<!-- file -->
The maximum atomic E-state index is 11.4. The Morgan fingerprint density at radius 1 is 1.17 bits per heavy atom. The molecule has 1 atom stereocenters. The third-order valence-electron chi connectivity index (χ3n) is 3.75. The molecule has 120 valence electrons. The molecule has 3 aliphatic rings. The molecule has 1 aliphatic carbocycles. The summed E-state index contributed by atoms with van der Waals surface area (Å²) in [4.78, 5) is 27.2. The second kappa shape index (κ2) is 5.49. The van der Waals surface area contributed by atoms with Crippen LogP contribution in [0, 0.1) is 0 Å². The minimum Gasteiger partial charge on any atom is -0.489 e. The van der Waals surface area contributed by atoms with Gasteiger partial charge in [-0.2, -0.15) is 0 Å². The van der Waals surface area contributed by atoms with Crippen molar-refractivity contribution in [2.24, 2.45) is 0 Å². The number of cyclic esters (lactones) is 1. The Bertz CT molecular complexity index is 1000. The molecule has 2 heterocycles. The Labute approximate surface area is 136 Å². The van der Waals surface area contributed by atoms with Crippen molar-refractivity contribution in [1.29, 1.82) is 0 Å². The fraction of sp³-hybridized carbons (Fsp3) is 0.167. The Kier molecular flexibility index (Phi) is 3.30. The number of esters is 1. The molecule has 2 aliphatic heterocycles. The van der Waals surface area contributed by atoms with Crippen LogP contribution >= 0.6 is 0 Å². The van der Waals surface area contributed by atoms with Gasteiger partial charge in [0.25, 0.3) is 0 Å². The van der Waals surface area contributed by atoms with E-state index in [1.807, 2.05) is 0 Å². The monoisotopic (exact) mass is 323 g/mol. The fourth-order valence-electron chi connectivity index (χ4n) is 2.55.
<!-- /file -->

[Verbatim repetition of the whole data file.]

The maximum atomic E-state index is 11.4. The Morgan fingerprint density at radius 1 is 1.17 bits per heavy atom. The molecule has 1 atom stereocenters. The third-order valence-electron chi connectivity index (χ3n) is 3.75. The molecule has 120 valence electrons. The molecule has 3 aliphatic rings. The molecule has 1 aliphatic carbocycles. The summed E-state index contributed by atoms with van der Waals surface area (Å²) in [4.78, 5) is 27.2. The second kappa shape index (κ2) is 5.49. The van der Waals surface area contributed by atoms with Crippen LogP contribution in [0, 0.1) is 0 Å². The minimum Gasteiger partial charge on any atom is -0.489 e. The van der Waals surface area contributed by atoms with Gasteiger partial charge in [-0.2, -0.15) is 0 Å². The van der Waals surface area contributed by atoms with Crippen molar-refractivity contribution in [2.24, 2.45) is 0 Å². The number of cyclic esters (lactones) is 1. The Bertz CT molecular complexity index is 1000. The molecule has 2 heterocycles. The Labute approximate surface area is 136 Å². The van der Waals surface area contributed by atoms with Crippen molar-refractivity contribution in [1.29, 1.82) is 0 Å². The fraction of sp³-hybridized carbons (Fsp3) is 0.167. The Kier molecular flexibility index (Phi) is 3.30. The number of esters is 1. The molecule has 2 aliphatic heterocycles. The van der Waals surface area contributed by atoms with Crippen LogP contribution >= 0.6 is 0 Å². The van der Waals surface area contributed by atoms with Gasteiger partial charge in [0.25, 0.3) is 0 Å². The van der Waals surface area contributed by atoms with E-state index in [1.807, 2.05) is 0 Å². The monoisotopic (exact) mass is 323 g/mol. The fourth-order valence-electron chi connectivity index (χ4n) is 2.55.